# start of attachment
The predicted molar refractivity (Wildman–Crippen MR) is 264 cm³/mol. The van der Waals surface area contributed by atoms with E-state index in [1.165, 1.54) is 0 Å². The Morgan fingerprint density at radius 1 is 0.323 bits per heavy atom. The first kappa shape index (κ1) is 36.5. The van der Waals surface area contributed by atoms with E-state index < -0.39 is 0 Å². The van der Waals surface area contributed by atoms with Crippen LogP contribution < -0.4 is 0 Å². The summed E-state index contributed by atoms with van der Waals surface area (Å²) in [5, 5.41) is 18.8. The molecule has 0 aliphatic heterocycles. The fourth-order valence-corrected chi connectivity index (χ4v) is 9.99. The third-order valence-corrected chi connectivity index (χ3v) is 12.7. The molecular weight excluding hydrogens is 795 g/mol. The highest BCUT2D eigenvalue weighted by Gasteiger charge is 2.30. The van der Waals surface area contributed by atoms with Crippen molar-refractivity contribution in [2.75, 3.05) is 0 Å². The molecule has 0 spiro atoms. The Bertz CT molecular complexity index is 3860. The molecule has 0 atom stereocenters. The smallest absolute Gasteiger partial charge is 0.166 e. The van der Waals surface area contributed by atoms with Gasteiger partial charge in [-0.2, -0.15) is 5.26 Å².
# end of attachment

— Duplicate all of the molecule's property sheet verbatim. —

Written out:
The predicted molar refractivity (Wildman–Crippen MR) is 264 cm³/mol. The van der Waals surface area contributed by atoms with E-state index in [1.165, 1.54) is 0 Å². The Morgan fingerprint density at radius 1 is 0.323 bits per heavy atom. The first kappa shape index (κ1) is 36.5. The van der Waals surface area contributed by atoms with E-state index < -0.39 is 0 Å². The van der Waals surface area contributed by atoms with Crippen LogP contribution < -0.4 is 0 Å². The summed E-state index contributed by atoms with van der Waals surface area (Å²) in [5, 5.41) is 18.8. The molecule has 0 aliphatic heterocycles. The fourth-order valence-corrected chi connectivity index (χ4v) is 9.99. The third-order valence-corrected chi connectivity index (χ3v) is 12.7. The molecular weight excluding hydrogens is 795 g/mol. The highest BCUT2D eigenvalue weighted by Gasteiger charge is 2.30. The van der Waals surface area contributed by atoms with Crippen molar-refractivity contribution in [2.75, 3.05) is 0 Å². The molecule has 0 spiro atoms. The Bertz CT molecular complexity index is 3860. The molecule has 0 atom stereocenters. The smallest absolute Gasteiger partial charge is 0.166 e. The van der Waals surface area contributed by atoms with Gasteiger partial charge in [-0.2, -0.15) is 5.26 Å².